Year 2 –
This Session is built on existing practice and extended across the school. There was an initial discussion/lesson and timeline designed by each learner. Each week the children move round in a carousel format to the different planned activities.
Diageo, a local employer are supporting sessions with senior pupils, including 5 week blocks with 2 engineers and 2 scientists. FVC and Robertsons are also supporting 5 week blocks. Their IDL Skills Academy Poster was showcased at a recent conference at the Royal Society of Edinburgh.
Statistics show that pupils in Clackmannanshire are more likely to be unemployed and less likely to go on to positive destinations on leaving school, than the average pupils in Scotland. Additionally unemployment is closely linked to deprivation deciles. Just under 40% of pupils reside in deciles 1 and 2, which means statistically those pupils are less likely to find employment in future.
The Skills Academy is providing a structure to ensure positive outcomes for our learners. This programme has been designed, taking account of evaluations and feedback . It is tailored to meet the needs of all learners and will continue to develop depending on interests and skills development required to support future goals. This starts in the nursery where children are developing skills through daily activities and increasingly taking on more roles of responsibility.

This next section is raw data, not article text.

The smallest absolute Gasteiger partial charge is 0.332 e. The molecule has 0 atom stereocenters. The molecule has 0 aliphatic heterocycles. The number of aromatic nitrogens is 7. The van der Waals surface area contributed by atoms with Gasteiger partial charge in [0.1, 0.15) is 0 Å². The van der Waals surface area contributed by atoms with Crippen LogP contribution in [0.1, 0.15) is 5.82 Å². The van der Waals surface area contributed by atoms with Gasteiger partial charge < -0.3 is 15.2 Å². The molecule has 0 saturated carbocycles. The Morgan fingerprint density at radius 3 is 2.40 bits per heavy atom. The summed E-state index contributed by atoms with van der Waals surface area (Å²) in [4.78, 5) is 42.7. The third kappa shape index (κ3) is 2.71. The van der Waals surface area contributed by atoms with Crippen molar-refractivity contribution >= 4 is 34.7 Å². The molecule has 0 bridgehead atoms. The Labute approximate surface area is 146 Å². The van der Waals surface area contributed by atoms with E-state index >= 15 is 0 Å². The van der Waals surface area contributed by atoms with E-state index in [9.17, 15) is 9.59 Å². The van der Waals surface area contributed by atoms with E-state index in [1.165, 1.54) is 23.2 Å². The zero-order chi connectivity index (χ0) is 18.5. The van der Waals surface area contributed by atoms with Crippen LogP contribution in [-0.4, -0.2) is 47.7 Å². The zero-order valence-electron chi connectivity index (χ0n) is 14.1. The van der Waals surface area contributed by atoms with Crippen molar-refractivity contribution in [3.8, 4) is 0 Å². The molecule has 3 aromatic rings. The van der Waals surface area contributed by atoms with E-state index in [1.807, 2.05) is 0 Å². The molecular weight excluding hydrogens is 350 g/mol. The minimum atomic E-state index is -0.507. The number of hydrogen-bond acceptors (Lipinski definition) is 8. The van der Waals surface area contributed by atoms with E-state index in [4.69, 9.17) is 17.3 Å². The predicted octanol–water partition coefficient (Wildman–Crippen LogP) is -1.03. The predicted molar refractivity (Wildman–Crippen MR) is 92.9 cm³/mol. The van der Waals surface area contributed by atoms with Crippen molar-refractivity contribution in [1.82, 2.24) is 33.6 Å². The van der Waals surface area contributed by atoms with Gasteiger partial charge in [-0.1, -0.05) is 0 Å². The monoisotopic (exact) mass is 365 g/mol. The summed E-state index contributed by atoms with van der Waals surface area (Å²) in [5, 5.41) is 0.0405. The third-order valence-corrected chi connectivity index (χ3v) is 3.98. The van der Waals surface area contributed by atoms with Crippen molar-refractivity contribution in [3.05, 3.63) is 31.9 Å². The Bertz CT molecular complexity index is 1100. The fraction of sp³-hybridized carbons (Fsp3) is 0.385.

Abercromby are making the most of all the opportunities afforded by their unique position of having a campus. Partnership with Robertson Construction ensures that pupils from all stages are exposed to experiences related to ‘jobs’ on the site. This involves visiting the site and recording progress in mixed age groups and Robertson staff working with pupils in the school and nursery on numerous activities, with a strong focus on STEM and team building challenges.
All pupils have the opportunity to participate in all activities within their year group, ensuring a well-rounded experience. All are included and participation in this programme which impacts positively on their health and wellbeing, ensuring that they are equipped with the essential skills, knowledge and attributes for further education, the world of work and beyond.
Relationships across our whole school community are stronger, which impacts on learner’s health and wellbeing and future prospects. This partnership has supported the driving of the programme forward. Everyone’s contributions are valued and there is real sense of ‘team’.
Staff have improved their understanding and practice of DYW. A Baseline was completed using the Careers Education Scotland Standard Self-Evaluation Tool. Informed planning with members of staff taking responsibility for planning work streams and activities. Resources to support DYW were purchased through PEF. Staff have enjoyed working with mixed groups of children who are not in their class. Pupils have also benefited from working in different teams.